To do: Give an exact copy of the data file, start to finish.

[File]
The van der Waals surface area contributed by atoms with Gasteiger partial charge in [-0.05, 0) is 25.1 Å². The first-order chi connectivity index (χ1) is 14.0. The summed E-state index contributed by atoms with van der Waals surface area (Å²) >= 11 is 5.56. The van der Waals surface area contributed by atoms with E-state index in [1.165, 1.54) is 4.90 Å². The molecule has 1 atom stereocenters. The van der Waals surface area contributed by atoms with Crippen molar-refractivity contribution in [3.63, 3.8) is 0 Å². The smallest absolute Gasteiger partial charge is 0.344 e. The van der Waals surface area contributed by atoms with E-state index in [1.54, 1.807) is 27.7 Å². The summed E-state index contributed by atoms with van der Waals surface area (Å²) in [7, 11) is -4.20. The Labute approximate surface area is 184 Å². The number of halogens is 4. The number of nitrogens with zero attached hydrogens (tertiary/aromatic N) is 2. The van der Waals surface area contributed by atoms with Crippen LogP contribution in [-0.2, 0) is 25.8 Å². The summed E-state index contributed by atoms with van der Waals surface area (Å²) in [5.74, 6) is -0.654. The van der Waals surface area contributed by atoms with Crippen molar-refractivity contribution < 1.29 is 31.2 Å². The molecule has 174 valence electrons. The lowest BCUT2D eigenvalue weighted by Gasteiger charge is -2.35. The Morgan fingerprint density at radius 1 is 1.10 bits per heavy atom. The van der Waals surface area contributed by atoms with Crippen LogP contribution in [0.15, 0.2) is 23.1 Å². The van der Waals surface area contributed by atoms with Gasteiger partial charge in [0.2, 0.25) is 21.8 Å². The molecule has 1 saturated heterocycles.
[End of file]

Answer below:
The van der Waals surface area contributed by atoms with Gasteiger partial charge in [-0.05, 0) is 25.1 Å². The first-order chi connectivity index (χ1) is 14.0. The summed E-state index contributed by atoms with van der Waals surface area (Å²) >= 11 is 5.56. The van der Waals surface area contributed by atoms with E-state index in [1.165, 1.54) is 4.90 Å². The molecule has 1 atom stereocenters. The van der Waals surface area contributed by atoms with Crippen molar-refractivity contribution in [3.63, 3.8) is 0 Å². The smallest absolute Gasteiger partial charge is 0.344 e. The van der Waals surface area contributed by atoms with E-state index in [1.54, 1.807) is 27.7 Å². The summed E-state index contributed by atoms with van der Waals surface area (Å²) in [7, 11) is -4.20. The Labute approximate surface area is 184 Å². The number of halogens is 4. The number of nitrogens with zero attached hydrogens (tertiary/aromatic N) is 2. The van der Waals surface area contributed by atoms with Crippen LogP contribution in [-0.2, 0) is 25.8 Å². The summed E-state index contributed by atoms with van der Waals surface area (Å²) in [5.74, 6) is -0.654. The van der Waals surface area contributed by atoms with Crippen molar-refractivity contribution < 1.29 is 31.2 Å². The molecule has 174 valence electrons. The lowest BCUT2D eigenvalue weighted by Gasteiger charge is -2.35. The Morgan fingerprint density at radius 1 is 1.10 bits per heavy atom. The van der Waals surface area contributed by atoms with Crippen LogP contribution in [0.15, 0.2) is 23.1 Å². The van der Waals surface area contributed by atoms with Gasteiger partial charge in [0.2, 0.25) is 21.8 Å². The molecule has 1 saturated heterocycles.